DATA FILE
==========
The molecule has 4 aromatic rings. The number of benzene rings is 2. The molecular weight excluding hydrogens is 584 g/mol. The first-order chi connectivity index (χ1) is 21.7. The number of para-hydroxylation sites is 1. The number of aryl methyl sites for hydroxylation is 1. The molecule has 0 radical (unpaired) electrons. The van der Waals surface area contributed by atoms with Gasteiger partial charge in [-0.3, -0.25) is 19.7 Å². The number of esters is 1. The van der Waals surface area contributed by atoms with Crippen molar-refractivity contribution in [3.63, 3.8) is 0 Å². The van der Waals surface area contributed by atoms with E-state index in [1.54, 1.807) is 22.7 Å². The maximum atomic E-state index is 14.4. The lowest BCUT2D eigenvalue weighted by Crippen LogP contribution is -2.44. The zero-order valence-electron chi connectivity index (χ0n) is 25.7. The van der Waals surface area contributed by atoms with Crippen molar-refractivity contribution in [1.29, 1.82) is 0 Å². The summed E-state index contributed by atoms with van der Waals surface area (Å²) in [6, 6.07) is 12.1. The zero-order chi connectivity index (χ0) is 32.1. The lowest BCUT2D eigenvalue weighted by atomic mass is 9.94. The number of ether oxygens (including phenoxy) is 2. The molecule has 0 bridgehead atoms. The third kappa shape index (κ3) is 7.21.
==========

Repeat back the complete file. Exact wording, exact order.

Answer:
The molecule has 4 aromatic rings. The number of benzene rings is 2. The molecular weight excluding hydrogens is 584 g/mol. The first-order chi connectivity index (χ1) is 21.7. The number of para-hydroxylation sites is 1. The number of aryl methyl sites for hydroxylation is 1. The molecule has 0 radical (unpaired) electrons. The van der Waals surface area contributed by atoms with Gasteiger partial charge in [-0.3, -0.25) is 19.7 Å². The number of esters is 1. The van der Waals surface area contributed by atoms with Crippen molar-refractivity contribution in [3.63, 3.8) is 0 Å². The van der Waals surface area contributed by atoms with E-state index in [1.54, 1.807) is 22.7 Å². The maximum atomic E-state index is 14.4. The lowest BCUT2D eigenvalue weighted by Crippen LogP contribution is -2.44. The zero-order valence-electron chi connectivity index (χ0n) is 25.7. The van der Waals surface area contributed by atoms with Crippen molar-refractivity contribution in [1.29, 1.82) is 0 Å². The summed E-state index contributed by atoms with van der Waals surface area (Å²) in [6, 6.07) is 12.1. The zero-order chi connectivity index (χ0) is 32.1. The lowest BCUT2D eigenvalue weighted by atomic mass is 9.94. The number of ether oxygens (including phenoxy) is 2. The molecule has 0 bridgehead atoms. The third kappa shape index (κ3) is 7.21.